Stemming the hard red wheat decline

Hard red wheat is only about seven per cent of the Ontario market, but buyers are clear: they want more

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Ontario wheat buyers are looking to reverse the significant decline in hard red wheat acres in the province, with better offers and the long-term potential of an identity-preserved system for desired varieties.

Ontario’s wheat market moved over the past five to 10 years to a predominantly soft red wheat. In 2018, soft red wheat made up about 89 per cent of the acres in Ontario.

That means only a sliver of production in hard red wheat. Final fall 2018 planting numbers from Agricorp show just seven per cent of the wheat acres in Ontario were sown to hard red wheat, although that is stable with the previous year.

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Why it matters: Hard red wheat is favoured by bakers, especially for bread. A lack of production in Ontario means that it is difficult for bread producers to stake a local food claim.

About 60 per cent of western Canadian wheat production is hard red spring wheat, and it has become a staple for Ontario millers, with its consistency and higher protein levels, compared to Ontario hard red winter or spring wheat.

The soft red wheat market grew strongly in Ontario supplanting hard red wheat, said Rob McLaughlin, of C&M Seeds, a major supplier of wheat seed in Ontario.

With that demand, and concerns about the greater challenges of growing hard red wheat in Ontario, including getting consistent protein levels, farmers made the logical choice to move away from growing hard red wheats. Elevators were making their lives simpler by reducing the different types of wheat they handled.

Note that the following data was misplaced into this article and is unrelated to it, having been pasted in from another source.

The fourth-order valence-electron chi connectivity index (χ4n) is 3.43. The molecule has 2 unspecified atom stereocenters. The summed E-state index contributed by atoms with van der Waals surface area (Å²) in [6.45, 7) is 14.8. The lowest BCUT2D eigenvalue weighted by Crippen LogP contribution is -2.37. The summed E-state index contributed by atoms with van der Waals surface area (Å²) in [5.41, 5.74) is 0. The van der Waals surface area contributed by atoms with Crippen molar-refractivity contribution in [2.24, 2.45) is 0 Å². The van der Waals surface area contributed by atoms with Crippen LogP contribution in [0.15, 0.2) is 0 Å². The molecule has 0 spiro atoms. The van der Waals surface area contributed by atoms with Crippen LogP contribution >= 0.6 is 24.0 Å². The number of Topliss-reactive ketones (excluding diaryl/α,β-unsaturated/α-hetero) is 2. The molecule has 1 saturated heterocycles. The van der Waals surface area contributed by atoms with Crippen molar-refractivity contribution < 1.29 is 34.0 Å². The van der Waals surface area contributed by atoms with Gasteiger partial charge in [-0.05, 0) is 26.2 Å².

McLaughlin said that in his discussion with buyers including P&H Milling and ADM Milling, they expressed concern about the lack of hard red wheat available.

“Our straight comment to them was that they had to signal to growers that you want this,” said McLaughlin.

There needs to be a premium and consistency in demand to grow the hard red wheat market.

That’s starting to emerge, says Scott Krakar, wheat merchandizer with London Agricultural Commodities (LAC).

“We are currently seeing very large demand for locally grown, both hard red spring and winter wheat,” he said. “There’s a large desire to increase acreage of locally grown hard red wheats.”

Krakar didn’t have any pricing to share on hard red wheat, but he did say that with a lot of American spring wheat acres under water with the flooding in the U.S. northern hard spring wheat growing areas, hard red spring wheat prices have rallied.

McLaughlin says that the direction for hard red wheats will be similar to the development of identity preserved (IP) soybeans for food in Ontario. IP wheat, with specific quality and management parameters as well as premiums, would make sense for the sector to encourage more production.

Krakar says that is the direction wheat is headed, but he doesn’t see it happening soon, as currently hard red wheat varieties are commingled with little identity preservation by variety.

“It’s in its infancy and it will take time to develop (an IP wheat system). That’s the goal and it will be achieved. How fast that all evolves depends on the uptake by the producers.”

A burdensome glut of U.S. soybeans caused by a decision by China to reduce its purchase of U.S. soybeans could mean that hard red spring wheat will make sense for some growers, especially in more northern areas of the province, says Krakar.

“There should be good demand for hard reds. Crush soybean demand might not be so robust.”

Variety development

One of the reasons farmers moved away from growing hard red wheat was that the varieties available were not consistent, especially when it came to protein level, which determines what price farmers get for their wheat.

Krakar says that farmers need to make sure they are planting the varieties that will give them the best protein price premium.

McLaughlin says that compared to 10 years ago, when the hard red wheat numbers started to decline, the varieties have improved, with more consistent protein numbers and better yield.

About the author


John Greig has spent his career in agriculture journalism and communications. He lives on a farm near Ailsa Craig, Ontario. Contact John at [email protected] or follow him on Twitter @jgreig



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